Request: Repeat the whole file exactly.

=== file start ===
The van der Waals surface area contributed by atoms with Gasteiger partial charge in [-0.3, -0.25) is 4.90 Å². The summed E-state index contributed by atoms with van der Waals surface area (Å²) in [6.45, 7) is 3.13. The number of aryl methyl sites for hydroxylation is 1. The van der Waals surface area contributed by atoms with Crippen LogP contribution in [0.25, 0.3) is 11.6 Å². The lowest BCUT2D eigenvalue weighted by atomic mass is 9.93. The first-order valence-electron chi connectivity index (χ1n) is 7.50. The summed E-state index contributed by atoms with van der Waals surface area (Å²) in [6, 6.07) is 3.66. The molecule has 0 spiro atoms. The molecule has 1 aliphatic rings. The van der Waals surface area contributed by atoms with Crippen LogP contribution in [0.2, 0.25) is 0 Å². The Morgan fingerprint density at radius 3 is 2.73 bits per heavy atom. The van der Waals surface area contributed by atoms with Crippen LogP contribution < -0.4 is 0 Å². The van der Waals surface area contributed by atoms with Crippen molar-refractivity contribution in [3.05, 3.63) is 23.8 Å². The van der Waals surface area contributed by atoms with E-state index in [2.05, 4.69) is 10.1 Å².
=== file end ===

The van der Waals surface area contributed by atoms with Gasteiger partial charge in [-0.3, -0.25) is 4.90 Å². The summed E-state index contributed by atoms with van der Waals surface area (Å²) in [6.45, 7) is 3.13. The number of aryl methyl sites for hydroxylation is 1. The van der Waals surface area contributed by atoms with Crippen LogP contribution in [0.25, 0.3) is 11.6 Å². The lowest BCUT2D eigenvalue weighted by atomic mass is 9.93. The first-order valence-electron chi connectivity index (χ1n) is 7.50. The summed E-state index contributed by atoms with van der Waals surface area (Å²) in [6, 6.07) is 3.66. The molecule has 0 spiro atoms. The molecule has 1 aliphatic rings. The van der Waals surface area contributed by atoms with Crippen LogP contribution in [0.2, 0.25) is 0 Å². The Morgan fingerprint density at radius 3 is 2.73 bits per heavy atom. The van der Waals surface area contributed by atoms with Crippen LogP contribution < -0.4 is 0 Å². The van der Waals surface area contributed by atoms with Crippen molar-refractivity contribution in [3.05, 3.63) is 23.8 Å². The van der Waals surface area contributed by atoms with E-state index in [2.05, 4.69) is 10.1 Å².